ArtsAutosBooksBusinessEducationEntertainmentFamilyFashionFoodGamesGenderHealthHolidaysHomeHubPagesPersonal FinancePetsPoliticsReligionSportsTechnologyTravel

Rattlesnake Recipes

Updated on March 4, 2015
SandyDell profile image

Sandy Dell shares products that are near and dear to her heart -- inlcuding products she sells for other producers.

Rattlesnake .... Hmmm, Tastes Just Like Chicken! ... Maybe.

Rattlesnake meat is mild delicacy, with a lean, chewy texture.

However, due to the generally thin diameter, if cooked a second too long, or with the heat on too high, it can become tough, even stringy.

And because the carcass is highly variable in thickness, you need to direct more heat toward thicker portions when cooking.

And snakes come with lots of bones - not unlike a chicken neck or bony fish - which can be a gnawing pleasure or just a lot of work to find your calories.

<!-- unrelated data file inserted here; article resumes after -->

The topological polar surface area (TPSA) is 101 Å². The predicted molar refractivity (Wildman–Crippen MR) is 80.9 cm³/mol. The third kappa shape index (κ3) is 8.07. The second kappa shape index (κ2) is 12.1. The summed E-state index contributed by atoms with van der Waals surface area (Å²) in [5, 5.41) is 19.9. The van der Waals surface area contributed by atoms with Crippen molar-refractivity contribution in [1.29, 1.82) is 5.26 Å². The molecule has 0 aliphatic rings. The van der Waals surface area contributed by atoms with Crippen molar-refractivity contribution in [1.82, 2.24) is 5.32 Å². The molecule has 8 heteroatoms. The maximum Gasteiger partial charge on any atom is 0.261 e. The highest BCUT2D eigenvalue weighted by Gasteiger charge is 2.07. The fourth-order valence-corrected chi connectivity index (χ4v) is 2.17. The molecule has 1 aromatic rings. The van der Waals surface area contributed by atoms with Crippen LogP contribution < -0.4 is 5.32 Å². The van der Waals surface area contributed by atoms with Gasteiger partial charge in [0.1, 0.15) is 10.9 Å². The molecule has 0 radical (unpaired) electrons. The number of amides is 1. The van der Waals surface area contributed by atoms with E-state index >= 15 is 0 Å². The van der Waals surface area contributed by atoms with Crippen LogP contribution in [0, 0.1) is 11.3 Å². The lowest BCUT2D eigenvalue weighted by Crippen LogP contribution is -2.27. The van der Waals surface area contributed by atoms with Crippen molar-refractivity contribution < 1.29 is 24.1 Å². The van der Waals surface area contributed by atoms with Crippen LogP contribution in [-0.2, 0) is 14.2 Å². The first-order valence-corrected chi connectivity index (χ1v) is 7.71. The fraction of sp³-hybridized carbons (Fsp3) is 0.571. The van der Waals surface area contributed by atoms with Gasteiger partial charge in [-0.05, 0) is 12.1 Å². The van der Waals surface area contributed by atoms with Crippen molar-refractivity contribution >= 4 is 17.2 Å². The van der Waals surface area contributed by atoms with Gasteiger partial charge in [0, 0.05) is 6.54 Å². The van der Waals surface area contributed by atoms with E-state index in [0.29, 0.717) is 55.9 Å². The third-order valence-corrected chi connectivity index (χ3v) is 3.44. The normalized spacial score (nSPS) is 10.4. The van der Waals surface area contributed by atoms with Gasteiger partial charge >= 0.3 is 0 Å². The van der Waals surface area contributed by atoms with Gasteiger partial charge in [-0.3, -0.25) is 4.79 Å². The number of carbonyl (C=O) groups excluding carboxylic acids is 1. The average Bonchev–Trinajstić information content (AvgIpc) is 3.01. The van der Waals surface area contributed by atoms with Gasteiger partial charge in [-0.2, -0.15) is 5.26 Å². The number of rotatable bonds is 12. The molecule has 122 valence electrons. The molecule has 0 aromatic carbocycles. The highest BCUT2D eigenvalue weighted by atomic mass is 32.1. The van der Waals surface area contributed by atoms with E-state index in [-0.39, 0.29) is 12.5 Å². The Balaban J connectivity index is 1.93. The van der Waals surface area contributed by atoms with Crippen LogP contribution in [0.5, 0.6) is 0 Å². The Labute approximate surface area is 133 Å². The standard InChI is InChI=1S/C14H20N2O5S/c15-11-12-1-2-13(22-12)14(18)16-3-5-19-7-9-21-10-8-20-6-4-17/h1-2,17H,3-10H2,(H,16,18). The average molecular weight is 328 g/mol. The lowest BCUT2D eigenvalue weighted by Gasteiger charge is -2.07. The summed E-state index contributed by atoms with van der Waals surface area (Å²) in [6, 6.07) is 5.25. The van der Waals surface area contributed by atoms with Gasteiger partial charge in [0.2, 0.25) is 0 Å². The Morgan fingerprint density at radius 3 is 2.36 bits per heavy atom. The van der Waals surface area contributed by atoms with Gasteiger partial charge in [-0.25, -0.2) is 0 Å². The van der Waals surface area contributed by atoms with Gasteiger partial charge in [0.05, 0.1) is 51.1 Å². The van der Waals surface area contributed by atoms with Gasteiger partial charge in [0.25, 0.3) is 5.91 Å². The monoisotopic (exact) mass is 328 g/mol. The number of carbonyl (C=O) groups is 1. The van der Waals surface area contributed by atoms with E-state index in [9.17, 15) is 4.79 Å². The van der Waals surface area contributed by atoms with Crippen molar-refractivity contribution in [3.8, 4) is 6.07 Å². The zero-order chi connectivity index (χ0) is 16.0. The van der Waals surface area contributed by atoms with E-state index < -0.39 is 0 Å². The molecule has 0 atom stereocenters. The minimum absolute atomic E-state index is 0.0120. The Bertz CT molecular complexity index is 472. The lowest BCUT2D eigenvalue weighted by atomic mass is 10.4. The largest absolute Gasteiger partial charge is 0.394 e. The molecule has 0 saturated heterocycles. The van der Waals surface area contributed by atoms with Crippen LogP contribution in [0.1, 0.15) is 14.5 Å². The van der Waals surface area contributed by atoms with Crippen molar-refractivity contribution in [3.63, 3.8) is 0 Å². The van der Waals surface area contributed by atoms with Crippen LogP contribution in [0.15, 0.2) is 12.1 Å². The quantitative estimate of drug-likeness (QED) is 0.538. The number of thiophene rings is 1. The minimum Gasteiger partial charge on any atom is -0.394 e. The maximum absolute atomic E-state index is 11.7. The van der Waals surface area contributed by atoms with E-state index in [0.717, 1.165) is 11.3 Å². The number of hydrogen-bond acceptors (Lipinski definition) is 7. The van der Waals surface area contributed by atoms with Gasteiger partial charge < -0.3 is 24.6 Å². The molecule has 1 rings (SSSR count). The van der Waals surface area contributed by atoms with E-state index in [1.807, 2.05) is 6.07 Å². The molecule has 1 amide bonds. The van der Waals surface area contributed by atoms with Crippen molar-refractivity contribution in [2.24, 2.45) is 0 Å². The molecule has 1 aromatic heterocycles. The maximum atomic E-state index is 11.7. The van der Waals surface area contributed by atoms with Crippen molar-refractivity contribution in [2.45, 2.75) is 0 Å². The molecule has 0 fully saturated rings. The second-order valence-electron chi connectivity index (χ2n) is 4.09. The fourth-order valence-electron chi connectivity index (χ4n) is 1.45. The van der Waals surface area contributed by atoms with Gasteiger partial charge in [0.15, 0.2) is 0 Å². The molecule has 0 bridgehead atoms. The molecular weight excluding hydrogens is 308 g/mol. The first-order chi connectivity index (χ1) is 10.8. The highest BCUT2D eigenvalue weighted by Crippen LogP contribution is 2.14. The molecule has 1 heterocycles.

Of course, deboning a snake can be a bit of an art...

Because of the sensitivity to cooking and "hide-N-seek" aspects of eating rattlesnake, proper preparation and cooking is essential for tenderness and full enjoyment of the wonderful, mild flavor of snake meat.

Rattlesnake meat also offers an interesting feature, as a sort of a culinary "chameleon".

If you cook it like you would normally cook fish, the mild flavor seems to gravitate toward a fish taste.

If you cook the meat like chicken, by contrast, it tends to taste a bit more like chicken! (And of course, you already know the joke about how almost everything tastes like chicken! ;-)

Anyway, these are the kinds of culinary challenges we face when cooking rattlesnake meat!